In one week, school will be out and summer with all her glory will be upon us. Summer signifies two things: (1) according to Calvin (not the theologian) it is “butter on your chin and corn mush between every tooth;” and (2) reading lists.
Yes, Christians do read other pieces of literature besides the Bible. Here are some of my recommendations for your summer enlightenment (there’s a little bit of everything, even poetry):
1. Total Truth by Nancy Pearcey. Pearcey is a brain when it comes to worldviews, philosophy, postmodernism and Christianity. This is a wonderful and brilliant work, and I even had the privilege of studying under her for a week in New York City at a journalism institute last summer. A must-read for anyone searching for answers to the meaning of life.
2. Everything You Always Wanted to Know About God (but were afraid to ask) by Eric Metaxas. Moby, the musician, called Metaxas one of the funniest people he’s ever met. Metaxas’ Q-and-A book about biblical doctrines is witty yet insightful and not your ordinary theology/religion text. Example: “Q: What happens when you die? A: Well it depends, but typically the lawn goes unmowed for a while…” The movie “Amazing Grace” is based upon Metaxas’ book of the same title.
3. The New Evidence that Demands a Verdict by Josh McDowell. Think the Bible is historically bunk? Think again. McDowell lays out his book in outline format, so it’s more of an index of facts and evidences than a fireside read. But this guy does his homework. Nearly every question about the Bible’s historicity and accuracy are answered in this 750-plus-page anthem.
4. Darwin’s Black Box by Michael Behe. This is a fairly technical read but certainly raises questions about the theory/religion of evolution. Good for all you science-minded folk, Mr. Speaker.
5. Refuting Evolution and Refuting Evolution 2 by Jonathan Sarfati, Ph.D. Sarfati has his Ph.D. in physical chemistry from Victoria University in Wellington, Australia, and these two volumes are informative, critical, and fairly easy to read. A good starting place for anyone interested in the creation/evolution debate.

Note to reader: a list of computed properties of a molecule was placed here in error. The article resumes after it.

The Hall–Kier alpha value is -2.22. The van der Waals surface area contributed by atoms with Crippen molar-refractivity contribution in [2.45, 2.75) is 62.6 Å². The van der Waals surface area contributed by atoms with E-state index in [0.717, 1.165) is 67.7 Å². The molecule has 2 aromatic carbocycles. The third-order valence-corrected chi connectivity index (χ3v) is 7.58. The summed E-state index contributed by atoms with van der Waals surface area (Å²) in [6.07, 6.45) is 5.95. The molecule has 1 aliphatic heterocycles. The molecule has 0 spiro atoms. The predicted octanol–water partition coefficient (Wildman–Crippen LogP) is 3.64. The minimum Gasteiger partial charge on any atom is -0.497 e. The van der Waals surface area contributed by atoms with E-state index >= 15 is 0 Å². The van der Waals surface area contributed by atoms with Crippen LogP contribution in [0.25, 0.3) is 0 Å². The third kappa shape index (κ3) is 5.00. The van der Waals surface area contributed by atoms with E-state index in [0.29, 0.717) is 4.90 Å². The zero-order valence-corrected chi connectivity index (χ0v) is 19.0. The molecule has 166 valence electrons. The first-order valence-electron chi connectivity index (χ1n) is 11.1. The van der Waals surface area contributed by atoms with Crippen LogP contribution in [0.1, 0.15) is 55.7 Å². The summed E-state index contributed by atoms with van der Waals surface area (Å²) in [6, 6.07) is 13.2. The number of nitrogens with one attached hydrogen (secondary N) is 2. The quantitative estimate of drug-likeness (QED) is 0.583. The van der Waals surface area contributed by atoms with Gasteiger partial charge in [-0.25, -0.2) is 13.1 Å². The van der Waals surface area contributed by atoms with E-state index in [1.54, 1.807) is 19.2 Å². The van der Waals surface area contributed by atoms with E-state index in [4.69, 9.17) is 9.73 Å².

6. Vision of the Anointed by Thomas Sowell. Sowell – well-known conservative thinker and writer – takes a critical and in-depth look at several social and political issues. It’s a remarkable and revealing read and will make you think twice, hopefully, about some of the lines fed to us by politicians and pundits.
7. Politics: Observations and Arguments, 1966, 2004 by Hendrik Hertzberg. I had the pleasure of debating then later shaking hands with Hertzberg at the same journalism course that Pearcey lectured at. A former speech writer for President Jimmy Carter and current executive editor of the prestigious New Yorker, Hertzberg’s collection is more a reference than a straight read-through. And while I obviously don’t agree with his politics, his writing and insight are delightful and inspiring. Truth be told, Hertzberg is quite the winsome fellow.
8. Here Is Your War by Ernie Pyle. Pyle is a journalistic god, and his narratives and accounts from the front lines of WWII are humorous, sobering and amazing. He was an incredible writer and masterful story-teller.
9. The Art of Drowning by Billy Collins. Fair warning to all your prose people out there, this is a collection of poems by America’s poet laureate. Collins has the ability to turn the mundane into the magnificent. He’s “rueful, playful, warm-voiced, easy to love.”
10. The Days Are Just Packed: A Calvin and Hobbes Collection by Bill Watterson. What’s summer without “Calvin and Hobbes”? This collection is a classic for “Calvin and Hobbes” enthusiasts but a fantastic introduction for new-comers to the duo. Watterson’s observations about life, childhood, values and society are beautiful, moving and hilarious. Reading any “Calvin and Hobbes” collection will make you want to live a more compassionate and sincere life and have a water balloon fight all at once.
There you go, my friends. Read up, enjoy, and have a fabulous and blessed summer. See you in August.
Trevor Sides is a senior speech communication major. His column appears every Thursday in the Collegian. Replies and feedback can be sent to firstname.lastname@example.org.